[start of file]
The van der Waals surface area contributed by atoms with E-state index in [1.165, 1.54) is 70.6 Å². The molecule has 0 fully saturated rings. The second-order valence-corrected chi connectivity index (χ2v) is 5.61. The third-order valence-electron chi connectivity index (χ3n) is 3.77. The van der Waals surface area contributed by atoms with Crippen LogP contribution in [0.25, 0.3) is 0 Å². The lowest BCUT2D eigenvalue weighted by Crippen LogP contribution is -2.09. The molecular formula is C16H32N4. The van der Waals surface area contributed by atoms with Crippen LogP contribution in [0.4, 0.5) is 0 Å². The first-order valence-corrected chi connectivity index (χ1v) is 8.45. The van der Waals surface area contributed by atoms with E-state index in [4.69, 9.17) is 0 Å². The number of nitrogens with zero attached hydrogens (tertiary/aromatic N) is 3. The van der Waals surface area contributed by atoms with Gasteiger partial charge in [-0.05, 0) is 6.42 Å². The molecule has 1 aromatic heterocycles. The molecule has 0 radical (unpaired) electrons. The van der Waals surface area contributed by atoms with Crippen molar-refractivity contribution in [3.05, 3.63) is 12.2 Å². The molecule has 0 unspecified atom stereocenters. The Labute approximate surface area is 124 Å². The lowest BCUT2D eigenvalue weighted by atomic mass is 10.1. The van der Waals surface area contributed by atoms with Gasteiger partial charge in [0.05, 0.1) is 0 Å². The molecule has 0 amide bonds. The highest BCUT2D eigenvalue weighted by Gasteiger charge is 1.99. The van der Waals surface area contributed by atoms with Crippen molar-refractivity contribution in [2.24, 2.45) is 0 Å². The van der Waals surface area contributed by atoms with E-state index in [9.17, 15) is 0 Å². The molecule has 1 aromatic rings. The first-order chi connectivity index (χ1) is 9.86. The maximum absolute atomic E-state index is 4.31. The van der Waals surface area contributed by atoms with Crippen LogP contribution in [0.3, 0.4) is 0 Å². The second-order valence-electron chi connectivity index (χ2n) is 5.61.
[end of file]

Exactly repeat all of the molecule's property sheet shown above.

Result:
The van der Waals surface area contributed by atoms with E-state index in [1.165, 1.54) is 70.6 Å². The molecule has 0 fully saturated rings. The second-order valence-corrected chi connectivity index (χ2v) is 5.61. The third-order valence-electron chi connectivity index (χ3n) is 3.77. The van der Waals surface area contributed by atoms with Crippen LogP contribution in [0.25, 0.3) is 0 Å². The lowest BCUT2D eigenvalue weighted by Crippen LogP contribution is -2.09. The molecular formula is C16H32N4. The van der Waals surface area contributed by atoms with Crippen LogP contribution in [0.4, 0.5) is 0 Å². The first-order valence-corrected chi connectivity index (χ1v) is 8.45. The van der Waals surface area contributed by atoms with E-state index in [4.69, 9.17) is 0 Å². The number of nitrogens with zero attached hydrogens (tertiary/aromatic N) is 3. The van der Waals surface area contributed by atoms with Gasteiger partial charge in [-0.05, 0) is 6.42 Å². The molecule has 1 aromatic heterocycles. The molecule has 0 radical (unpaired) electrons. The van der Waals surface area contributed by atoms with Crippen molar-refractivity contribution in [3.05, 3.63) is 12.2 Å². The molecule has 0 unspecified atom stereocenters. The Labute approximate surface area is 124 Å². The lowest BCUT2D eigenvalue weighted by atomic mass is 10.1. The van der Waals surface area contributed by atoms with Gasteiger partial charge in [0.05, 0.1) is 0 Å². The molecule has 0 amide bonds. The highest BCUT2D eigenvalue weighted by Gasteiger charge is 1.99. The van der Waals surface area contributed by atoms with Crippen molar-refractivity contribution in [2.24, 2.45) is 0 Å². The van der Waals surface area contributed by atoms with E-state index in [9.17, 15) is 0 Å². The molecule has 1 aromatic rings. The first-order chi connectivity index (χ1) is 9.86. The maximum absolute atomic E-state index is 4.31. The van der Waals surface area contributed by atoms with Crippen LogP contribution in [0.3, 0.4) is 0 Å². The second-order valence-electron chi connectivity index (χ2n) is 5.61.